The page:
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New Zealand are teetering on the brink of a Champions Trophy exit after a controversial Kane Williamson dismissal and a tense 10-run defeat to England in their final group A match in Cardiff.
Chasing 170 to win a rain-shortened 24-over contest, the Black Caps could only post 159-8, thanks largely to a blazing 67 off 54 balls from Williamson who propped up another batting collapse.
New Zealand aren't gone completely but require a crisis-ridden Australia to beat Sri Lanka at The Oval early tomorrow (NZT) to sneak into the final four on net run rate, on current form an unlikely prospect.
Williamson and surprise debutant Corey Anderson got New Zealand close with a sixth-wicket stand of 73 off 45 balls before Williamson's dismissal provided the pivotal moment in the 22nd over.
He hit out at Stuart Broad and was caught, but hung around as third umpire Steve Davis checked the no ball.
On replays it was difficult to see any part of Broad's foot behind the front line but Davis offered the benefit of the doubt to England.
Williamson hauled New Zealand up from the brink and gave them hope when they took 19 off the 21st over bowled by Tim Bresnan. At that stage New Zealand needed 36 off the last three overs but it proved too much.
Williamson cracked eight fours and a six whilst Anderson, who recovered from painful cramp in his calf, hit 30 off 24 before he departed six balls later with the equation skyrocketing.
In truth, New Zealand didn't deserve to progress on today's performance after some awful fielding blunders and more top-order woes under pressure from England's bowlers.
With heavy cloud cover and moisture in the air, the ball zipped around and New Zealand's batsmen were again found out.
James Anderson is the best in the business in helpful conditions and he crippled the innings by removing Luke Ronchi and Martin Guptill in the space of three deliveries.
The experiment to open with Ronchi was confirmed as a failure as he slogged out following a wretched 12-ball stay. Guptill, the key man, seemed affected by Ronchi's struggles when he prodded and chopped on.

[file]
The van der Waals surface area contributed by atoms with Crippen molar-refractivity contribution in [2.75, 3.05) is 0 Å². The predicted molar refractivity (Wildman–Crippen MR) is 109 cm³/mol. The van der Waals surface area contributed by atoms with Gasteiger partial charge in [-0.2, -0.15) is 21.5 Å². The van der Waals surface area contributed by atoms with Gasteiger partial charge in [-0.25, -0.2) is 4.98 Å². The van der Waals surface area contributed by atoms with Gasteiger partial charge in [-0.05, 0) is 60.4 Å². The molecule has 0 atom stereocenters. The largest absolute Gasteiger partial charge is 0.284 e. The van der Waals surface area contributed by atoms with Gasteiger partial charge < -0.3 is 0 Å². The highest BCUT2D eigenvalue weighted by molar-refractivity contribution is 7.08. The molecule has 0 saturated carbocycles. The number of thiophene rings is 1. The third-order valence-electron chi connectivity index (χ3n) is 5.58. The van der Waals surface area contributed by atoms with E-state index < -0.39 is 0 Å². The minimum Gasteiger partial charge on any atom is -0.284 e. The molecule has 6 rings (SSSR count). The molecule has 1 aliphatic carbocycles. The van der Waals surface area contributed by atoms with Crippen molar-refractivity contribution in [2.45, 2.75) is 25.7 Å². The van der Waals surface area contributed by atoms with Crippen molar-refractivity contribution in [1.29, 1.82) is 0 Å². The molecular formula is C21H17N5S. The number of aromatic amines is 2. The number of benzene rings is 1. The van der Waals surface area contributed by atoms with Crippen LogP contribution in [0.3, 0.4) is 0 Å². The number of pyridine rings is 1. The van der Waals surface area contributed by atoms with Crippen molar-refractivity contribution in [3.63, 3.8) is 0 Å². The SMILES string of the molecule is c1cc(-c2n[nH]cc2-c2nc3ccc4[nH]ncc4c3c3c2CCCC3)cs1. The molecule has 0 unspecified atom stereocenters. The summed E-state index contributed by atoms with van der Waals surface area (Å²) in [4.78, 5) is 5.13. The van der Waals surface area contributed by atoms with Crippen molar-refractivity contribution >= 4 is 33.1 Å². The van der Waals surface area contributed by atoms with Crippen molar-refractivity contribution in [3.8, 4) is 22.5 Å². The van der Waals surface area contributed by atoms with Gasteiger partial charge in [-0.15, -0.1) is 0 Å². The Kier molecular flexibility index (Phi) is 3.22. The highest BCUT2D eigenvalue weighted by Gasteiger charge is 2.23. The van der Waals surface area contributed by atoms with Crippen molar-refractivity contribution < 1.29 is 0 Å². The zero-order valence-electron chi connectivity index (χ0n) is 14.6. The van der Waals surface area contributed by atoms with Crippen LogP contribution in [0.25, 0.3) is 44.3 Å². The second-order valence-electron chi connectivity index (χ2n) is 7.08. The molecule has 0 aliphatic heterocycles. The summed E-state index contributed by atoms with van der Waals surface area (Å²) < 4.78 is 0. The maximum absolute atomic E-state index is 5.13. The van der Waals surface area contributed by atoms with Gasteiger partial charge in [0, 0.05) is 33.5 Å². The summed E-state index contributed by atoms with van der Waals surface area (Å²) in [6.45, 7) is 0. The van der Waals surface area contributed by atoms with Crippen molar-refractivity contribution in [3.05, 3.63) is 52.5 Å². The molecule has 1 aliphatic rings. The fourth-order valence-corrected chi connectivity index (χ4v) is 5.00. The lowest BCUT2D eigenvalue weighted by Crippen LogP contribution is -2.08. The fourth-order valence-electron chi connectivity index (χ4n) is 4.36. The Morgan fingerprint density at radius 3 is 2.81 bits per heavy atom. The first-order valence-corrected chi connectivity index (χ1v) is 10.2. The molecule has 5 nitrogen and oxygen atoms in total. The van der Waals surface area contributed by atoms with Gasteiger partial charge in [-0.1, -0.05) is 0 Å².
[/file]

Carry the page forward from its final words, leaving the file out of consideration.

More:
Ross Taylor was trapped lbw by Tim Bresnan to one that nipped back and he immediately challenged umpire Rod Tucker's decision. His reaction suggested he'd got an inside edge but replays showed it to be a poor review.
The slide was on at 27-3 and captain Brendon McCullum was the man, but the form slump that dogged him throughout the tour had too firm a grip.
After a few sighters he lashed out at Ravi Bopara's medium pace and was caught to deep square leg, New Zealand's hopes disappearing with McCullum's mournful trudge off the field.
Earlier, after a rain delay of more than five hours, New Zealand recovered from some fielding horrors to dismiss England with three balls to spare.
Pacemen Kyle Mills (4-30) and Mitchell McClenaghan (3-36) hauled it back after a woeful start when four catches went down and home skipper Alastair Cook cashed in.
England were poised on 141-3 in the 19th over before getting the speed wobbles and losing a remarkable 7-28 in 29 balls.
A 200-plus total looked on when Nathan McCullum dropped Cook three times, on 14, 37 and 45. The first two were sharp chances off James Franklin, who also put down a catch himself, but the last off Williamson was easy by club standards.
A day after signing with Glamorgan for the Twenty20 competition, McCullum wished his new home ground would swallow him up.
To his credit, McCullum fought back and took the next four catches on offer, including a return chance from Cook after the skipper scored 64 off 47 balls including two sixes.
Cook's wicket signalled the collapse as Daniel Vettori (1-27 off five) trapped dangerman Eoin Morgan in front next over to begin the strangle.
Franklin summed up another inconsistent New Zealand fielding effort, misfielding in the deep before recovering to run out Tim Bresnan with a direct hit.
Mills moved clear of Muttiah Muralitharan (24) as the top Champions Trophy wicket-taker.
Earlier New Zealand sprang a surprise by promoting all-rounder Anderson for the injured Tim Southee (ankle).
Anderson had been training with the team and was called into the official squad after Grant Elliott (calf) was ruled out of the tournament on match eve. Anderson was preferred to Ian Butler and Doug Bracewell, presumably for his hitting ability with the prospect of a shortened game.
Should the NZ selectors pick Jesse Ryder if he's available?